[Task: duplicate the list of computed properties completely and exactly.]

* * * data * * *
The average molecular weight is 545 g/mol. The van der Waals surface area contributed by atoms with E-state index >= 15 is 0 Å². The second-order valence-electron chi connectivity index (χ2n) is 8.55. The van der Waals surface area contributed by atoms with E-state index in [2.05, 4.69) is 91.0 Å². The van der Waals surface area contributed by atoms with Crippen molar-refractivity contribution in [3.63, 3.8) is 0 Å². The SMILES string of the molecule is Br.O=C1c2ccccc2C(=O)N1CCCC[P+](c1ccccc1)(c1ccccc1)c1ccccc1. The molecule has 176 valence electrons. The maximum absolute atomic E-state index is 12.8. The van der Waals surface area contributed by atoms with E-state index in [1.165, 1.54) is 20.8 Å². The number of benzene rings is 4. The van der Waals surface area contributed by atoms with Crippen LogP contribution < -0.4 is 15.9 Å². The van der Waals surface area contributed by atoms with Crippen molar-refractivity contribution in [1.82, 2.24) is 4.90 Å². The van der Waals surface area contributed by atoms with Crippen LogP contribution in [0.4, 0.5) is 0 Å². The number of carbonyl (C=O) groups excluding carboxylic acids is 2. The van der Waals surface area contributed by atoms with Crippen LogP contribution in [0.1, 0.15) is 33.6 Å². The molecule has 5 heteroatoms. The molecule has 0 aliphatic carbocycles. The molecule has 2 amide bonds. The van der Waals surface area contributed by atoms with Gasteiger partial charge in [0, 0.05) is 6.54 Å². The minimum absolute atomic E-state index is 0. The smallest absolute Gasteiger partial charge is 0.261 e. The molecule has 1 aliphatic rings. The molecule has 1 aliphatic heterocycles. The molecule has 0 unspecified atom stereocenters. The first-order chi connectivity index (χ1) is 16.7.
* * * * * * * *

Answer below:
The average molecular weight is 545 g/mol. The van der Waals surface area contributed by atoms with E-state index >= 15 is 0 Å². The second-order valence-electron chi connectivity index (χ2n) is 8.55. The van der Waals surface area contributed by atoms with E-state index in [2.05, 4.69) is 91.0 Å². The van der Waals surface area contributed by atoms with Crippen molar-refractivity contribution in [3.63, 3.8) is 0 Å². The SMILES string of the molecule is Br.O=C1c2ccccc2C(=O)N1CCCC[P+](c1ccccc1)(c1ccccc1)c1ccccc1. The molecule has 176 valence electrons. The maximum absolute atomic E-state index is 12.8. The van der Waals surface area contributed by atoms with E-state index in [1.165, 1.54) is 20.8 Å². The number of benzene rings is 4. The van der Waals surface area contributed by atoms with Crippen LogP contribution < -0.4 is 15.9 Å². The van der Waals surface area contributed by atoms with Crippen molar-refractivity contribution in [1.82, 2.24) is 4.90 Å². The van der Waals surface area contributed by atoms with Crippen LogP contribution in [0.4, 0.5) is 0 Å². The number of carbonyl (C=O) groups excluding carboxylic acids is 2. The van der Waals surface area contributed by atoms with Crippen LogP contribution in [0.1, 0.15) is 33.6 Å². The molecule has 5 heteroatoms. The molecule has 0 aliphatic carbocycles. The molecule has 2 amide bonds. The van der Waals surface area contributed by atoms with Gasteiger partial charge in [0, 0.05) is 6.54 Å². The minimum absolute atomic E-state index is 0. The smallest absolute Gasteiger partial charge is 0.261 e. The molecule has 1 aliphatic rings. The molecule has 1 aliphatic heterocycles. The molecule has 0 unspecified atom stereocenters. The first-order chi connectivity index (χ1) is 16.7.